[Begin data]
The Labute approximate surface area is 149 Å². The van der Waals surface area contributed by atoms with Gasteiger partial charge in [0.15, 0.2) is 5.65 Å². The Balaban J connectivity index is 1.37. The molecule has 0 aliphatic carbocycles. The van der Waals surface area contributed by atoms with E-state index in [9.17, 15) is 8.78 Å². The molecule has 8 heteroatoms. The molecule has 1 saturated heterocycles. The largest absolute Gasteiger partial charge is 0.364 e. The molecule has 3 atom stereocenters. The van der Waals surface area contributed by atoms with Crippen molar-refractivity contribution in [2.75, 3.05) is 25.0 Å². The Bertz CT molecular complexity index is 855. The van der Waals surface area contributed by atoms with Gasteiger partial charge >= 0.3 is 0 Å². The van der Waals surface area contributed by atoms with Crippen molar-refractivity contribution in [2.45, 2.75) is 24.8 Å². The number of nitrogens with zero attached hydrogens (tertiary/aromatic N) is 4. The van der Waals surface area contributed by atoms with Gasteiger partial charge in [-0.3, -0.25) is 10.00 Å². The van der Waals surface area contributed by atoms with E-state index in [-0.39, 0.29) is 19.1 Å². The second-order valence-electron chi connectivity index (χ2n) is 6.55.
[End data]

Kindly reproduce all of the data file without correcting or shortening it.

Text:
The Labute approximate surface area is 149 Å². The van der Waals surface area contributed by atoms with Gasteiger partial charge in [0.15, 0.2) is 5.65 Å². The Balaban J connectivity index is 1.37. The molecule has 0 aliphatic carbocycles. The van der Waals surface area contributed by atoms with E-state index in [9.17, 15) is 8.78 Å². The molecule has 8 heteroatoms. The molecule has 1 saturated heterocycles. The largest absolute Gasteiger partial charge is 0.364 e. The molecule has 3 atom stereocenters. The van der Waals surface area contributed by atoms with Crippen molar-refractivity contribution in [2.75, 3.05) is 25.0 Å². The Bertz CT molecular complexity index is 855. The van der Waals surface area contributed by atoms with Gasteiger partial charge >= 0.3 is 0 Å². The van der Waals surface area contributed by atoms with Crippen molar-refractivity contribution in [2.45, 2.75) is 24.8 Å². The number of nitrogens with zero attached hydrogens (tertiary/aromatic N) is 4. The van der Waals surface area contributed by atoms with Gasteiger partial charge in [-0.3, -0.25) is 10.00 Å². The van der Waals surface area contributed by atoms with E-state index in [-0.39, 0.29) is 19.1 Å². The second-order valence-electron chi connectivity index (χ2n) is 6.55.